GQ shares this fascinating chart excerpted from the new book The Kings County Distillery Guide to Urban Moonshining: How to Drink and Make Whiskey by Colin Spoelman and David Haskell. In it, you can see the dominant bourbon whiskey’s produced in Kentucky, Tennessee, and Indiana, while noting that a surprisingly high number of labels come from a mere handful of corporations and only a few mash recipes…meaning a whole bunch of bourbons and ryes are basically the same liquid and aged for different lengths. And since the barrels used for bourbon all have to be brand new charred white oak, the container for aging actually matters very little.
Here are a few highlighted quotes from the GQ article,
- “Each tree shows the type of whiskey made, and the various expressions of each style of whiskey or mash bill, in the case of bourbons. For instance, Basil Hayden’s is a longer-aged version of Old Grand-Dad, and both are made at the Jim Beam Distillery.”
- “At Buffalo Trace, these three bourbon mash bills and a rye whiskey recipe become at least 15 labels and many reserve and limited-release variants within those labels. To read those labels, one would hardly imagine that the Blanton’s Distilling Company, W. L. Weller and Sons, and the Old Rip Van Winkle Distillery are all fanciful names for the same distillery, Buffalo Trace, that distills 60,000 gallons of mash into bulk spirit in a continuous still.”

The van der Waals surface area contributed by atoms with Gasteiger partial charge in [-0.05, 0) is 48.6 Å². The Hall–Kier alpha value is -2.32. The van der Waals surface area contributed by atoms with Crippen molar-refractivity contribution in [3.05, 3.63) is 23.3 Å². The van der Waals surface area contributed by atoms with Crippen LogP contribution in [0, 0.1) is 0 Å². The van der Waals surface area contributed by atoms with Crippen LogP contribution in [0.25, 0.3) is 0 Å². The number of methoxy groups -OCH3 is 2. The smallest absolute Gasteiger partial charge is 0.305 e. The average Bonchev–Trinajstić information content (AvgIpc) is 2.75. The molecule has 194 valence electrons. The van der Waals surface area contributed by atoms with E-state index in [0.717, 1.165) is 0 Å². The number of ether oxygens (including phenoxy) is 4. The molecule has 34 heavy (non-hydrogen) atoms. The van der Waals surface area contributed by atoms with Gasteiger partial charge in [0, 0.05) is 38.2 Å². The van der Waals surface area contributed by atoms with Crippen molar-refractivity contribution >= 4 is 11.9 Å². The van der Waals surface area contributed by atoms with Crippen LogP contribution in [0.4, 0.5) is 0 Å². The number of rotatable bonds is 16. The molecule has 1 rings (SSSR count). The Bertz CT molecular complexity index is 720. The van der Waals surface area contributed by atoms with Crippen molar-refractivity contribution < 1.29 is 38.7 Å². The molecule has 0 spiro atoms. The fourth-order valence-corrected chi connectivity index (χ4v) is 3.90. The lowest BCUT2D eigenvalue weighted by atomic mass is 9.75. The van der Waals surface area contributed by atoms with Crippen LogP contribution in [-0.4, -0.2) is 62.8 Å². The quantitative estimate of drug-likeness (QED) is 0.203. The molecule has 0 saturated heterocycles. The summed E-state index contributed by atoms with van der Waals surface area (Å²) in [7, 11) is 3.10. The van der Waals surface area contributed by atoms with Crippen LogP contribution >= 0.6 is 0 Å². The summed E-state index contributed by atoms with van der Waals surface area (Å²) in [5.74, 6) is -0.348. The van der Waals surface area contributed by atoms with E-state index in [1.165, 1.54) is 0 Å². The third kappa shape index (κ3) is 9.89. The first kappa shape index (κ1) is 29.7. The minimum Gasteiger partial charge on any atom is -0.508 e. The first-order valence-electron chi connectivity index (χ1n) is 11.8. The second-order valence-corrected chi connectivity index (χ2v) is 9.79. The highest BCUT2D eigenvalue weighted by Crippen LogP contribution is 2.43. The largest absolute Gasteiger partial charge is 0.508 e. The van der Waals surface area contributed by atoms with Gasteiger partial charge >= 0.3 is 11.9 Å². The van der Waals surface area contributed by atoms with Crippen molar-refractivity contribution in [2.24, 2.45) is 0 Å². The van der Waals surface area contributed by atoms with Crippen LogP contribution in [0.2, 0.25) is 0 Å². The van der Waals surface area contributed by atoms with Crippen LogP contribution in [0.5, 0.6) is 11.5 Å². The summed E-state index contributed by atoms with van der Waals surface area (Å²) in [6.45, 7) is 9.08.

- “But if you, like most people, can’t find Pappy, try W. L. Weller. There’s a 12 year old variety that retails for $23 around the corner. Pappy 15-year sells for $699-$1000 even though it’s the exact same liquid as the Pappy (same mash bill, same spirit, same barrels); the only difference is it’s aged 3 years less.”
- On LDI Rye “This is how one generic whiskey became known by more than a dozen names, including Templeton Rye, Redemption Rye, Bulleit Rye, Willet, Smooth Ambler, and George Dickel Rye, among others. The companies that own each of these brands have purchased LDI rye whiskey and now bottle it under their own labels, adjusting the proof and length of aging in order to create their own differentiations.”
Of course, this doesn’t mean that all whiskeys basically taste the same, because anyone who’s tried a few can tell you: they don’t. So what’s the difference?
“While the four mash bills contribute to the flavor, the more significant differentiation among brands is done in the warehouse, where the type of construction, placement within the warehouse, and duration of aging have a stronger impact on the finished spirit.”
Fascinating stuff. Read the full article (there’s lots more to learn) at GQ: The Bourbon Family Tree